N C Joshi
Dilated Cardiomyopathy - Treatment
- Fluid restriction initially
- Diuretics to reduce preload
- Intravenous ionotropes with vasodilators - Dobutamine is a common first choice drug. Digoxin may have positive ionotropic effect but its role remains unclear.
- Angiotensin converting enzyme inhibitors improves survival and left ventricular dysfunction. Once phase of circulatory failure is over, start with 0.1 mg/kg of captopril and it can be increased up to 1-2 mg/kg/24 hrs in divided doses.
- Anticoagulants are usually given to prevent intracavity thrombus formation.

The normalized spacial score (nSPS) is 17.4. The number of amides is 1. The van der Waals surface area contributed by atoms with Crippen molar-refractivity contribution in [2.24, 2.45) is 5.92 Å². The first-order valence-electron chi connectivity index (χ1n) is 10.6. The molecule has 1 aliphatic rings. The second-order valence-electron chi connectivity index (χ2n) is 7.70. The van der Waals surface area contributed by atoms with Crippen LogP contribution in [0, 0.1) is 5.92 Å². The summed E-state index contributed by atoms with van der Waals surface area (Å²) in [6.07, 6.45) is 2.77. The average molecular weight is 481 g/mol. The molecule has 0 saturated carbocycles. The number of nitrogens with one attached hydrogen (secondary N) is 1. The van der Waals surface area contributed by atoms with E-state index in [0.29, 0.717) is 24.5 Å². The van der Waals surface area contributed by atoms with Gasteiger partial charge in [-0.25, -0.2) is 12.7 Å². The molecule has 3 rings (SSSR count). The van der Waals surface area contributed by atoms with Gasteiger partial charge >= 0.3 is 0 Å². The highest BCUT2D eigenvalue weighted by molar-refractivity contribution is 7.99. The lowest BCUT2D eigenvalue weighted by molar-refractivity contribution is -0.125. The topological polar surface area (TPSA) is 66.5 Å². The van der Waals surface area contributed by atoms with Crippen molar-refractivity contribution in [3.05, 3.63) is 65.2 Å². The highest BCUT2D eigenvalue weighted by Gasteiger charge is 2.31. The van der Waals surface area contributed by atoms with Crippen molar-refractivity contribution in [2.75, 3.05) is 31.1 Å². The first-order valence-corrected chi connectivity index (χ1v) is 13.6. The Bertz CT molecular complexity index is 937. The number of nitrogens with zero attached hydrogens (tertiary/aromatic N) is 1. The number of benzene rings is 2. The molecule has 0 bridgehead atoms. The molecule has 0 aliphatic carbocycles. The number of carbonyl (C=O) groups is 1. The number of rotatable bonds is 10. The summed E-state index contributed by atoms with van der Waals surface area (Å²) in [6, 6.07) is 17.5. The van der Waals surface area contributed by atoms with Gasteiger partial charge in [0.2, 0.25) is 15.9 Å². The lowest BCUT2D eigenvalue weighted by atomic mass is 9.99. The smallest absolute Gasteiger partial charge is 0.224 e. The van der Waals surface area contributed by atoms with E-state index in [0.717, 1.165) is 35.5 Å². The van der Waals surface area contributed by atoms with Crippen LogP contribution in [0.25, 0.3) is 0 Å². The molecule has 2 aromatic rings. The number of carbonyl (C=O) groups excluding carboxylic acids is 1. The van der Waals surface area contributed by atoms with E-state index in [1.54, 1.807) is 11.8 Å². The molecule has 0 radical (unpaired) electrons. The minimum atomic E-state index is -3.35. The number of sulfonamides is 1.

- Antiarrhythmics should be used if patient is symptomatic but Antiarrhythmics are negative ionotropics so they have to be used with caution.

Although majority of cases have downhill course, a few especially presenting in infancy ultimately improve. It is the commonest reason for cardiac transplantation in children and actual survival after transplantation is 8% at 3 years.

No treatment is needed for asymptomatic children. Children with chest pain, syncope, and dyspnea should be treated with propranolol, which improves diastolic relaxation of left ventricle. If no improvement is seen with medical treatment, surgical resection of hypertrophied include may help.

Prognosis - Though ultimately fatal in majority, interval between discovery to death often goes in decades. There have been great advances in the molecular genetics of HOCM. Restriction fragment length polymorphic markers have localized the gene to chromosome 14.

Cardiomyopathy Cardiomyopathy 4/2/2001
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